Military Vehicles in Iraq | Bolt Burdon Kemp Military Vehicles in Iraq | Bolt Burdon Kemp

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Military Vehicles in Iraq

Three Court of Appeal judges are to make a decision in the next week about whether the relatives of soldiers killed in Iraq in unarmoured vehicles can pursue claims against the Government.

Private Phillip Hewett, 21, died in July 2005 when a Snatch Land Rover was blown up. The same accident also killed 2nd Lt Richard Shearer and Private Leon Spicer. Similar explosions also claimed the lives of Lance Corporal Kirk Redpath in August 2007, and Corporal Ivano Violino in September 2007.

The MOD has been accused of being negligent in failing to provide armoured vehicles. The relatives of the servicemen killed are arguing that the provision of armoured vehicles could have saved their lives.

The MOD have said that decisions about battlefield equipment are for politicians and military commanders and cannot be the subject of a negligence action.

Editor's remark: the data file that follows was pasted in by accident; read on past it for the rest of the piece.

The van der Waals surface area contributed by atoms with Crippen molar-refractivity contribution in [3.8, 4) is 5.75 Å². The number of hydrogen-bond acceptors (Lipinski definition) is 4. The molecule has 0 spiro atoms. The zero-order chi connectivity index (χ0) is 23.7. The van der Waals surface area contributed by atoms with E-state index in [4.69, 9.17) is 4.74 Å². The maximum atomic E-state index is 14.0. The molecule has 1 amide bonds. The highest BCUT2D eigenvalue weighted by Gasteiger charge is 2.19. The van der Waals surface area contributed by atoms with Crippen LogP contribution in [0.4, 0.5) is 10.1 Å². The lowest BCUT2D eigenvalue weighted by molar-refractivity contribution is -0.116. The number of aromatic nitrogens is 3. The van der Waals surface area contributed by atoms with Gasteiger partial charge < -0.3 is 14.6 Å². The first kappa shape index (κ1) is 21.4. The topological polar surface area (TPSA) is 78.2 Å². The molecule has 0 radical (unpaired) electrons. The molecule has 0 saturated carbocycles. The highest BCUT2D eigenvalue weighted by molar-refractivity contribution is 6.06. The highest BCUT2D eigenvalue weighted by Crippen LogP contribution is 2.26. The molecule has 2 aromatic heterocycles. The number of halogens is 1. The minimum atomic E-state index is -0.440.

It certainly seems a difficult case to argue against; our troops go to war and risk their lives every day; they work under tremendous pressure in extreme conditions. Is it too much to ask that the MOD protect them as far as they possibly can by providing them with sufficiently protected vehicles and armour so that the risks inherently associated with going to war are minimised? There are, of course, always going to be casualties in a war but is it not the MOD’s job to ensure that the number of these casualties is kept as low as possible and that the equipment being given to our troops does not contribute to producing them?

On the other hand, supporters of the MoD’s position will say we are fighting a war, the MOD has updated vehicles when weaknesses have been highlighted, and they have taken vehicles out of commission when they are deemed as too unsafe for our troops to use; we only need to look at the upgraded Snatch Land Rover vehicles for confirmation. Wars are inherently more dangerous now than they have ever been; can the MOD really be expected to cater for every eventuality?

There are perhaps arguments for both sides here but one thing is for certain; if the decision comes back saying that it IS possible to sue the MOD for a failure to provide armoured vehicles this may have far reaching effects on the number of military compensation claims being pursued by injured soldiers, and by relatives of those killed in service.

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